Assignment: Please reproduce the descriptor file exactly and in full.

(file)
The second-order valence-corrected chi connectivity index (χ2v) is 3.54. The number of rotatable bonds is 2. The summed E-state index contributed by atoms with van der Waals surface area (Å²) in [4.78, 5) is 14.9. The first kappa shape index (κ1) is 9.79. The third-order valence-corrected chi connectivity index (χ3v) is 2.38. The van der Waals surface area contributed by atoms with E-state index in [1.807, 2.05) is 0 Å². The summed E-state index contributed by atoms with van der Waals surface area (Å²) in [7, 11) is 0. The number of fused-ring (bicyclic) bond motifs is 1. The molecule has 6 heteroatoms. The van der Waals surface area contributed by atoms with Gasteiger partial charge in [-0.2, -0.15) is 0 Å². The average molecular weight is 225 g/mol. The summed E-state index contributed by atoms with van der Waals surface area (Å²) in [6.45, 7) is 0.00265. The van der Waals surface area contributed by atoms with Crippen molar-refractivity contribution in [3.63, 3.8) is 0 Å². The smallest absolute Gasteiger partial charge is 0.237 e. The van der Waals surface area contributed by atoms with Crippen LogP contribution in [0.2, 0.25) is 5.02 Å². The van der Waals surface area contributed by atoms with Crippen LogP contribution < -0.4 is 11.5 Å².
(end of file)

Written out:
The second-order valence-corrected chi connectivity index (χ2v) is 3.54. The number of rotatable bonds is 2. The summed E-state index contributed by atoms with van der Waals surface area (Å²) in [4.78, 5) is 14.9. The first kappa shape index (κ1) is 9.79. The third-order valence-corrected chi connectivity index (χ3v) is 2.38. The van der Waals surface area contributed by atoms with E-state index in [1.807, 2.05) is 0 Å². The summed E-state index contributed by atoms with van der Waals surface area (Å²) in [7, 11) is 0. The number of fused-ring (bicyclic) bond motifs is 1. The molecule has 6 heteroatoms. The van der Waals surface area contributed by atoms with Gasteiger partial charge in [-0.2, -0.15) is 0 Å². The average molecular weight is 225 g/mol. The summed E-state index contributed by atoms with van der Waals surface area (Å²) in [6.45, 7) is 0.00265. The van der Waals surface area contributed by atoms with Crippen molar-refractivity contribution in [3.63, 3.8) is 0 Å². The smallest absolute Gasteiger partial charge is 0.237 e. The van der Waals surface area contributed by atoms with Crippen LogP contribution in [0.2, 0.25) is 5.02 Å². The van der Waals surface area contributed by atoms with Crippen LogP contribution < -0.4 is 11.5 Å².